Telomere length, a biomarker of aging and age-related diseases, exhibits wide variation between individuals. Common genetic variation may explain some of the individual differences in telomere length. To date, however, only a few genetic variants have been identified in the previous genome-wide association studies. As emerging data suggest epigenetic regulation of telomere length, we investigated 72 single nucleotide polymorphisms (SNPs) in 46 genes that involve DNA and histone methylation as well as telomerase and telomere-binding proteins and DNA damage response. Genotyping and quantification of telomere length were performed in blood samples from 989 non-Hispanic white participants of the Sister Study, a prospective cohort of women aged 35–74 years. The association of each SNP with logarithmically-transformed relative telomere length was estimated using multivariate linear regression. Six SNPs were associated with relative telomere length in blood cells with p-values<0.05 (uncorrected for multiple comparisons). The minor alleles of BHMT rs3733890 G>A (p = 0.041), MTRR rs2966952 C>T (p = 0.002) and EHMT2 rs558702 G>A (p = 0.008) were associated with shorter telomeres, while minor alleles of ATM rs1801516 G>A (p = 0.031), MTR rs1805087 A>G (p = 0.038) and PRMT8 rs12299470 G>A (p = 0.019) were associated with longer telomeres. Five of these SNPs are located in genes coding for proteins involved in DNA and histone methylation. Our results are consistent with recent findings that chromatin structure is epigenetically regulated and may influence the genomic integrity of telomeric region and telomere length maintenance. Larger studies with greater coverage of the genes implicated in DNA methylation and histone modifications are warranted to replicate these findings.
Demissie S, Levy D, Benjamin EJ, Cupples LA, Gardner JP, et al. (2006) Insulin resistance, oxidative stress, hypertension, and leukocyte telomere length in men from the Framingham Heart Study. Aging Cell 5: 325–330.
Brouilette SW, Moore JS, McMahon AD, Thompson JR, Ford I, et al. (2007) Telomere length, risk of coronary heart disease, and statin treatment in the West of Scotland Primary Prevention Study: a nested case-control study. The Lancet 369: 107–114.
Hunt SC, Chen W, Gardner JP, Kimura M, Srinivasan SR, et al. (2008) Leukocyte telomeres are longer in African Americans than in whites: the National Heart, Lung, and Blood Institute Family Heart Study and the Bogalusa Heart Study. Aging Cell 7: 451–458.
Andrew T, Aviv A, Falchi M, Surdulescu GL, Gardner JP, et al. (2006) Mapping genetic loci that determine leukocyte telomere length in a large sample of unselected female sibling pairs. Am J HumGenet 78: 480–486.
Atzmon G, Cho M, Cawthon RM, Budagov T, Katz M, et al. (2009) Genetic variation in human telomerase is associated with telomere length in Ashkenazi centenarians. Proceedings of the National Academy of Sciences 107: 1710–1717.
Levy D, Neuhausen SL, Hunt SC, Kimura M, Hwang SJ, et al. (2010) Genome-wide association identifies OBFC1 as a locus involved in human leukocyte telomere biology. Proceedings of the National Academy of Sciences 107: 9293–9298.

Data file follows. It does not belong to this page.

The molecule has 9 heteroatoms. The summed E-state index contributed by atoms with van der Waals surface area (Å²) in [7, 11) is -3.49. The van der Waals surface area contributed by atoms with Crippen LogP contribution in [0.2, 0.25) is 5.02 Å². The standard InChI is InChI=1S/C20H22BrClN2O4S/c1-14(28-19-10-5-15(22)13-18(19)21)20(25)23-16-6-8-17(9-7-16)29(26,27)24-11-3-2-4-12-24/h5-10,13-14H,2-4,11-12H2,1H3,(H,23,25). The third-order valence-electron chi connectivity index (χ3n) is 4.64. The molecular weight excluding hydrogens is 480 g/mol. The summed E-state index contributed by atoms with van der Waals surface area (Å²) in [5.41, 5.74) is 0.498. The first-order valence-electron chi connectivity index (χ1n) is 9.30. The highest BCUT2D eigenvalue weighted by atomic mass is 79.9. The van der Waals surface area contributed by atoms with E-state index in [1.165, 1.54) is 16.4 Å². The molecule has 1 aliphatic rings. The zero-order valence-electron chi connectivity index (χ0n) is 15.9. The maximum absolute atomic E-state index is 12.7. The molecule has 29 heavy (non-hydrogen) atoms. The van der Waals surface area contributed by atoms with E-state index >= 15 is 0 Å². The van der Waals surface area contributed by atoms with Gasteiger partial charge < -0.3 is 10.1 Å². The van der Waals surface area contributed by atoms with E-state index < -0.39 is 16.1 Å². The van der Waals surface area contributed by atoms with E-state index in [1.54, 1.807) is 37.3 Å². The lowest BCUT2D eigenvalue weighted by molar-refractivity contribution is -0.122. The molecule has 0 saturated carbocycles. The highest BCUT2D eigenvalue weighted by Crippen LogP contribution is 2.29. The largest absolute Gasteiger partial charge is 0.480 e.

Mangino M, Brouilette S, Braund P, Tirmizi N, Vasa-Nicotera M, et al. (2008) A regulatory SNP of the BICD1 gene contributes to telomere length variation in humans. Human Molecular Genetics 17: 2518–2523.
Mangino M, Richards JB, Soranzo N, Zhai G, Aviv A, et al. (2009) A genome-wide association study identifies a novel locus on chromosome 18q12.2 influencing white cell telomere length. Journal of Medical Genetics 46: 451–454.
Garcia-Cao M, O’Sullivan R, Peters AH, Jenuwein T, Blasco MA (2004) Epigenetic regulation of telomere length in mammalian cells by the Suv39h1 and Suv39h2 histone methyltransferases. NatGenet 36: 94–99.
Kim S, Sandler DP, Carswell G, De Roo LA, Parks CG, et al. (2011) Telomere length in peripheral blood and breast cancer risk in a prospective case-cohort analysis: results from the Sister Study. Cancer Causes and Control 22: 1061–1066.
Lee J, Sayegh J, Daniel J, Clarke S, Bedford MT (2005) PRMT8, a New Membrane-bound Tissue-specific Member of the Protein Arginine Methyltransferase Family. Journal of Biological Chemistry 280: 32890–32896.
Najbauer J, Johnson BA, Young AL, Aswad DW (1993) Peptides with sequences similar to glycine, arginine-rich motifs in proteins interacting with RNA are efficiently recognized by methyltransferase(s) modifying arginine in numerous proteins. The Journal of biological chemistry 268: 10501–10509.
Selhub J, Miller JW (1992) The pathogenesis of homocysteinemia: interruption of the coordinate regulation by S-adenosylmethionine of the remethylation and transsulfuration of homocysteine. AmJ ClinNutr 55: 131–138.
Weisberg IS, Park E, Ballman KV, Berger P, Nunn M, et al. (2003) Investigations of a common genetic variant in betaine-homocysteine methyltransferase (BHMT) in coronary artery disease. Atherosclerosis 167: 205–214.
Li F, Feng Q, Lee C, Wang S, Pelleymounter LL, et al. (2008) Human betaine-homocysteine methyltransferase (BHMT) and BHMT2: common gene sequence variation and functional characterization. MolGenetMetab 94: 326–335.
Mostowska A, Hozyasz KK, Biedziak B, Misiak J, Jagodzinski PP (2010) Polymorphisms located in the region containing BHMT and BHMT2 genes as maternal protective factors for orofacial clefts. EurJ Oral Sci 118: 325–332.
Simarro M, Gimenez-Cassina A, Kedersha N, Lazaro JB, Adelmant GO, et al. (2010) Fast kinase domain-containing protein 3 is a mitochondrial protein essential for cellular respiration. BiochemBiophysResCommun 401: 440–446.
Hunter DJ, Kraft P, Jacobs KB, Cox DG, Yeager M, et al. (2007) A genome-wide association study identifies alleles in FGFR2 associated with risk of sporadic postmenopausal breast cancer. Nat Genet 39: 870–874.